Congress needs to act on Russia

The allegations that the government of Russia actively sought to interfere with the 2016 presidential election are chilling and if true represent a significant threat to the security of the nation and to the very principles of democracy. It is incumbent on the U.S. Congress to uncover the truth.

We call on Congress to pass legislation currently in the U.S. House of Representatives that would form an independent bipartisan commission to investigate the extent of interference in the election.

Connecticut’s representatives in the House have all signed on as co-sponsors of the bill, and both of our U.S. senators are co-sponsoring the Senate version. Good for them.

The bill, first introduced in December, would create a commission that would have broad subpoena power, $3 million and 18 months to complete its investigation and submit a full report. It would be composed of regular citizens, not members of the Senate or House, although legislative leaders would appoint the members.

Senate Majority Leader Mitch McConnell, R-Ky., has said a full select committee is unnecessary and that the Senate Intelligence Committee could investigate.

But it seems reasonable to give the job to people who aren’t interested in re-election and are relatively immune to political pressure. A bipartisan commission is the right way to go.

Complicating any such investigation is the issue of whether President-elect Donald Trump or his campaign officials had any knowledge of Russian interference in the election.

U.S. intelligence agencies recently briefed President Obama and Trump about a 35-page "dossier," paid for by political opponents of Trump, that claimed representatives of the Trump campaign met with Russian officials during the campaign. It also claimed that Russia had collected potentially compromising information about Trump. Neither the F.B.I. nor media outlets that had seen the dossier have been able to confirm any of the information it contained, they said.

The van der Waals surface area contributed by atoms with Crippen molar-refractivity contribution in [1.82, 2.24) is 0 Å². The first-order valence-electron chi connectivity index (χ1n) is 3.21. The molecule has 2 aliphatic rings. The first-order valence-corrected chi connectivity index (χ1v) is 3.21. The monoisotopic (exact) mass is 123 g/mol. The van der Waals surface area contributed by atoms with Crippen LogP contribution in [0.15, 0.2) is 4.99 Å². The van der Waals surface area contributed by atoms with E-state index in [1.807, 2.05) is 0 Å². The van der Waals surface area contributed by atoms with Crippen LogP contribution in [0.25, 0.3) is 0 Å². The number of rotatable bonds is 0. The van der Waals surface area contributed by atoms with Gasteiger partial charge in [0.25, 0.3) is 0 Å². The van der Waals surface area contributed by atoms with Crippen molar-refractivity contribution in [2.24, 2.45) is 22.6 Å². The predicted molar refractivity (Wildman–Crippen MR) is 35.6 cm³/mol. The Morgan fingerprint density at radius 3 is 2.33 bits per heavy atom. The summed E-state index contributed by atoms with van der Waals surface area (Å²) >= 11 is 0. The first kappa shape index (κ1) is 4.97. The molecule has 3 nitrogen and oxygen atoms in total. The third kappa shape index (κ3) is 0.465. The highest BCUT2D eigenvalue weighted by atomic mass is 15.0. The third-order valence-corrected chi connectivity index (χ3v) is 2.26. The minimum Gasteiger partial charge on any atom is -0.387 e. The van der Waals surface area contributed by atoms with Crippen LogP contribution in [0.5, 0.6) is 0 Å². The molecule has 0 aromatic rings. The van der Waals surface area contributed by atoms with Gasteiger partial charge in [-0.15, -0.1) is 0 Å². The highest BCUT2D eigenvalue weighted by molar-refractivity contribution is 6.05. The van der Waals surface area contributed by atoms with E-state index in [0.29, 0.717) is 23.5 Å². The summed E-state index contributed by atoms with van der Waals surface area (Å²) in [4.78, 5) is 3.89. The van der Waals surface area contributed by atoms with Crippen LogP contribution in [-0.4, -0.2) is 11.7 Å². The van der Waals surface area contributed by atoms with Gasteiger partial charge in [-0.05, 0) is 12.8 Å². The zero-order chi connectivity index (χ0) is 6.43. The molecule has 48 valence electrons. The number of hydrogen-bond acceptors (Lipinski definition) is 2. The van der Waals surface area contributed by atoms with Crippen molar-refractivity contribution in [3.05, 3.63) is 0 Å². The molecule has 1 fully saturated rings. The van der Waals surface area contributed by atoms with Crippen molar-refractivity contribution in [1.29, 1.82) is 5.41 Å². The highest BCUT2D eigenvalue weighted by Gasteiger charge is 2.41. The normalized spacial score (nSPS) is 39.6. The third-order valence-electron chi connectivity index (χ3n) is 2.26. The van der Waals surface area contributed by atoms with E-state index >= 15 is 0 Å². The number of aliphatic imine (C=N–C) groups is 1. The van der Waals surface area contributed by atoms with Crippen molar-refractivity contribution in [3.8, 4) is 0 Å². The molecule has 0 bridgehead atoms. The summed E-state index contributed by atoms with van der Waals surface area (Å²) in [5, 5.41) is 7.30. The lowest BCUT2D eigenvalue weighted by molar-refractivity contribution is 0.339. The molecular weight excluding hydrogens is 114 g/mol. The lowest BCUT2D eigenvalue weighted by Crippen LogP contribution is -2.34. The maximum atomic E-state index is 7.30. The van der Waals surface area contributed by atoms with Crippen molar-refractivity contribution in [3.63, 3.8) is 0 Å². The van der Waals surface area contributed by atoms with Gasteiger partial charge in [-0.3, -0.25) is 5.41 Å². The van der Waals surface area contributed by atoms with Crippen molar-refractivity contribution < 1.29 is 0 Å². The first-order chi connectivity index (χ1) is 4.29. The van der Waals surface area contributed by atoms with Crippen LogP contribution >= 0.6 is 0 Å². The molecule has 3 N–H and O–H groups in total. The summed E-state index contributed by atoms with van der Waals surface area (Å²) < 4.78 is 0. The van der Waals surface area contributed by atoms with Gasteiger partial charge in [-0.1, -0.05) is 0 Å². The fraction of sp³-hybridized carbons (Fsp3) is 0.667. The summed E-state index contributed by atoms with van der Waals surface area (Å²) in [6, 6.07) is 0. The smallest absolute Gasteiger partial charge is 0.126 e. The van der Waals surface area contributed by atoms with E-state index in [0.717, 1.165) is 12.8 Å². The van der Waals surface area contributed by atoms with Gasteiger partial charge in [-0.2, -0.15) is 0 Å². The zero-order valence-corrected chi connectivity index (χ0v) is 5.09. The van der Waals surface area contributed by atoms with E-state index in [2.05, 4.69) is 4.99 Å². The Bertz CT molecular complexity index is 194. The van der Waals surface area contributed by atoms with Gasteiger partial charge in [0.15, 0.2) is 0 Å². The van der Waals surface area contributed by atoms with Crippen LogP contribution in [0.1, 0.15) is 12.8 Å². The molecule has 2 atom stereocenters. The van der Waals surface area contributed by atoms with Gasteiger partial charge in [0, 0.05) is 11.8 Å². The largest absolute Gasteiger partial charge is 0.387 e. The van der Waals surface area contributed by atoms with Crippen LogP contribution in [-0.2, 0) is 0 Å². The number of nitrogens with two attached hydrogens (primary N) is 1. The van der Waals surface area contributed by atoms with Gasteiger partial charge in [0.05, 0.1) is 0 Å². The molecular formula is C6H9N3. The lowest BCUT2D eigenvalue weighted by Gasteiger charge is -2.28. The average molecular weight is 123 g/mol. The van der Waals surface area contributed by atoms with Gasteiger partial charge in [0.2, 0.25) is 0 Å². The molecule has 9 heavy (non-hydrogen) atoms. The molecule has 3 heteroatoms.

In a press conference on Wednesday, Trump dismissed the report as "fake news," "phony stuff" and "crap," while saying he believed Russian President Vladimir V. Putin had ordered the hacking of Democrats’ computers before the election.

Even though the material in the dossier is unconfirmed, it remains that officials saw enough merit in it to bring it to the attention of both President Obama and President-elect Trump. Congress would be derelict if it didn’t pursue an independent investigation into its veracity, as well as into the allegations in the U.S. intelligence report.

If officials from Trump’s campaign did indeed meet secretly with Russians and discuss the hacking of the Democratic National Committee, it could represent a treacherous betrayal of the most basic democratic principles.

Better to fully investigate, quickly and thoroughly, than to let questions and doubts fester.

The Hartford Courant

Hartford, Conn.